Lowe addresses affordable housing, phasing of Basalt hotel
The developer of a proposed hotel and residential project in downtown Basalt unveiled a plan Thursday night to build nine to 15 affordable-housing units to meet its obligations.
Lowe Enterprises President Jim DeFrancia also said his firm will try to build a 60-room boutique hotel concurrently with condominiums that are part of the project. Previously, DeFrancia said the condos needed to be built first and the hotel would be in a second phase. That made friends and foes of the project nervous that it would stall before the hotel is constructed.
At a community meeting at Town Hall on Thursday evening, DeFrancia said Lowe Enterprises is “working hard” to figure out a way to start earlier on the hotel. The challenge, he said, is that lenders might be hesitant to fund the project because there is little evidence that a hotel in Basalt can be successful. Bankers will want to see a record of strong occupancy rates for other accommodations in the area.
Lowe hasn’t submitted an application to the town for review yet, but the town government is holding community meetings to discuss the project. Phasing of the project will likely be a hot topic once formal review starts.
Lowe Enterprises’ affordable-housing plan also is certain to be scrutinized. Basalt’s current replacement-housing code would require Lowe to provide 15 affordable housing units to meet its obligations for the project, according to Chris Touchette of Cottle Carr Yaw Architects, which is working on the planning and design of the project.
However, Basalt town staff and Lowe’s team have discussed the possibility of reducing the affordable-housing requirement to nine units.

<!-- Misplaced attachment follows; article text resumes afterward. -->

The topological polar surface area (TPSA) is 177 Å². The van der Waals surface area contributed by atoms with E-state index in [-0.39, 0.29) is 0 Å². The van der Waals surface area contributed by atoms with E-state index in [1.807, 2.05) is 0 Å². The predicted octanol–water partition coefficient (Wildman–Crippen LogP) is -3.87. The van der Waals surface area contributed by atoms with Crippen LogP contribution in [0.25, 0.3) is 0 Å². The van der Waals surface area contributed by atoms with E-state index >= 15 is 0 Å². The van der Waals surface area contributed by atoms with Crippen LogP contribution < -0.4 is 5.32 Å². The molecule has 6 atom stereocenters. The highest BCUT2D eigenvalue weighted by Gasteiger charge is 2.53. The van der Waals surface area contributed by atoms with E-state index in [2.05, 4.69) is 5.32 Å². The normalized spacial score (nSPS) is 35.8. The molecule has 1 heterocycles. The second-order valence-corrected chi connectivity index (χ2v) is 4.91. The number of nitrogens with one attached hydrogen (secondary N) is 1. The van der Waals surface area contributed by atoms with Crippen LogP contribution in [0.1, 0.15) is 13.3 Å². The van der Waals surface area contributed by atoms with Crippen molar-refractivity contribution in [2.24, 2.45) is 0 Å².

“This option acknowledges the Town’s desire for downtown revitalization by offering an incentive for redevelopment that puts no greater burden on downtown properties than what the current affordable-housing obligations are for the Willits Town Center,” Touchette wrote to the town. “This option requires implementation of a slight code modification.”
The Town Council hasn’t discussed the possibility of lowering the affordable-housing requirement for Lowe in return for revitalization.
Lowe Enterprises also will be required to repay the town $823,350 that the town spent removing 18 mobile homes and relocating the families from the property that Lowe aims to buy. The site is the former Pan and Fork Mobile Home Park. The town purchased about half of the mobile home park and took the lead on relocating the families and removing the trailers. The work was done with the understanding that whoever purchased the developable portion of the Pan and Fork would repay the town.
Lowe Enterprises wants to build a handful of the affordable-housing units at the former Pan and Fork site and some off-site. There is a possibility, Touchette said, that Lowe could team with partners, such as the town government, to build a larger off-site project.
The Town Council is taking public comment on Lowe’s plan at a meeting at 5:30 p.m. Tuesday at the Basalt Regional Library. After that meeting, Lowe and the town government will start working on a predevelopment agreement, which spells out responsibilities of both parties.
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The steep Jail Trail that leads into downtown Aspen is getting a better grade to address safety concerns and make it easier for people to use.